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A Decade Later

Tom Butts is the Editor in Chief of TV Technology.

As this issue was going to press, the NewBay offices in northern Virginia experienced the East Coast's most powerful earthquake in more than 65 years. As we rushed from our offices, still wondering what was happening, I remembered what it was like the last time I experienced this kind of fear and trepidation on such a beautiful, sunny day. That, of course, was 10 years ago on 9/11. Of course, nothing that has happened since compares to what took place back then.

In this issue, we take a look back at that fateful day, profiling the lives of six broadcast engineers who lost their lives in World Trade Center Building 1 that housed the broadcast transmission infrastructure for much of the New York City area. I'll dispense with the usual "hero" talk, because, as you can tell by how their friends and families remember them, I doubt they would want to be remembered as such; instead they are remembered as selfless, dedicated and talented engineers who were never too busy to lend a helping hand, (or take themselves too seriously).

The broadcast industry's response to the tragedy a decade ago was nothing short of extraordinary, with four days of uninterrupted, commercial-free coverage. "The events of Sept. 11 erased completely a decade of hype suggesting that the medium of television had somehow been left irrelevant by a new competitor, the Internet," wrote Frank Beacham in his coverage back then. "In the hours after the disaster, four-fifths of U.S. viewers relied on television, 11 percent used radio and only 3 percent turned to the Internet as a primary source for news coverage."

Looking back on our coverage of 9/11, I found some interesting and poignant commentaries from our correspondents that I thought appropriate to share on this 10th anniversary:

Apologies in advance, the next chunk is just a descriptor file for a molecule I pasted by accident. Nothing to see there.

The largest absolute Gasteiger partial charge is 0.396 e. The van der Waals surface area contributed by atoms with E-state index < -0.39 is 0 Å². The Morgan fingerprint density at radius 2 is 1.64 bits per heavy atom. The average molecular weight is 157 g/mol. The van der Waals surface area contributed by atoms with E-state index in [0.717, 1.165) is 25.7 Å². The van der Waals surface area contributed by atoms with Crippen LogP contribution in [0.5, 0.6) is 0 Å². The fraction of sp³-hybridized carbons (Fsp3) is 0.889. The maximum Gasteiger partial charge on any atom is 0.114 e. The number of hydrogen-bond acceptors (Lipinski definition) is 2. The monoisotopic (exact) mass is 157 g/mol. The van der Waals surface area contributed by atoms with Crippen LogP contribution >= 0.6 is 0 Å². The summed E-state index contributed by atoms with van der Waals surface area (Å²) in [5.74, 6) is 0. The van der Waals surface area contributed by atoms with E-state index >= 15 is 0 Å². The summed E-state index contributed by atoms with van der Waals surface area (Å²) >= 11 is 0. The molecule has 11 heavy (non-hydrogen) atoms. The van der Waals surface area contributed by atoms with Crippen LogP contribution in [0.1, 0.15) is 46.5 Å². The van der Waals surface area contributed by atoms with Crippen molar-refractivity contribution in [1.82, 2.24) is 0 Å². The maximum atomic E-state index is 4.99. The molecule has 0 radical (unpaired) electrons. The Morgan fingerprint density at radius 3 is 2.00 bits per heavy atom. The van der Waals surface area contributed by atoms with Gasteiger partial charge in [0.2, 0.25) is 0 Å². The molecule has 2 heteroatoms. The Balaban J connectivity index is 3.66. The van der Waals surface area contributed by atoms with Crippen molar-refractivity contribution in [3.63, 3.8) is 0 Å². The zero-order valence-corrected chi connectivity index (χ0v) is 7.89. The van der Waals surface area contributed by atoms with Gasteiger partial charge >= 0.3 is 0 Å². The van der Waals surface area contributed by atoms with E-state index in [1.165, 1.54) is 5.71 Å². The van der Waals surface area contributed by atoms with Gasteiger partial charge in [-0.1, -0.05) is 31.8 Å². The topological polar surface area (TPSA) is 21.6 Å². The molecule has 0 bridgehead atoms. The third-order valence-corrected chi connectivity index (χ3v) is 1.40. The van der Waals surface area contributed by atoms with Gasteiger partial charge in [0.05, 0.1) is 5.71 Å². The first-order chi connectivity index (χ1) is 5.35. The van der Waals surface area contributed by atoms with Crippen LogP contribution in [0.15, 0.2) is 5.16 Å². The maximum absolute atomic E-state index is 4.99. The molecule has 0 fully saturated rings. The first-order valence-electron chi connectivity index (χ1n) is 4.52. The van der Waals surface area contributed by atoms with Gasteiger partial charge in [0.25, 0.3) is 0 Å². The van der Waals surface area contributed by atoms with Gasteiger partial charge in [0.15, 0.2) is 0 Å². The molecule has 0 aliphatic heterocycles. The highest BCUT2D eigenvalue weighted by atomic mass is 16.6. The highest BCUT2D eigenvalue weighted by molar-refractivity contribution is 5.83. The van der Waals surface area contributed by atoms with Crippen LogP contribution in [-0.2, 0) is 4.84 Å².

Dave Moulton, Inside Audio, commenting on the media's role in 9/11:

"Honor embraces a code of personal integrity and dignity that elicits respect and admiration from all humanity, a code that characterizes the highest qualities in humans. We work to make things better for all, not to make things worse of some. Our work may seem trivial, but it is nonetheless honorable work of real value. By that simple fact, we stand apart and above the miserable, deficient miscreants who sought to hurt us on Sept. 11."

Andrew Morris, remembering Bill Steckman one of the six engineers who died on 9/11:
"I worked with Bill in the early '90's when I was director of engineering for WNBC. Bill was both a talented engineer and a fine human being… Blessed with a great sense of humor and a generous heart, Bill was liked and respected by all who worked with him and were fortunate enough to have known him."

Bill Hayes, Digital Journal, reflecting on the IBC Show in Amsterdam that took place right after 9/11:
"I really can't tell you if it was a good conference or not from the technical and business standpoint. I can tell you that as an American, everywhere I went at the conference and throughout Amsterdam, the people stopped to express their sympathies and concern. They wanted us and all American to know that they were with us."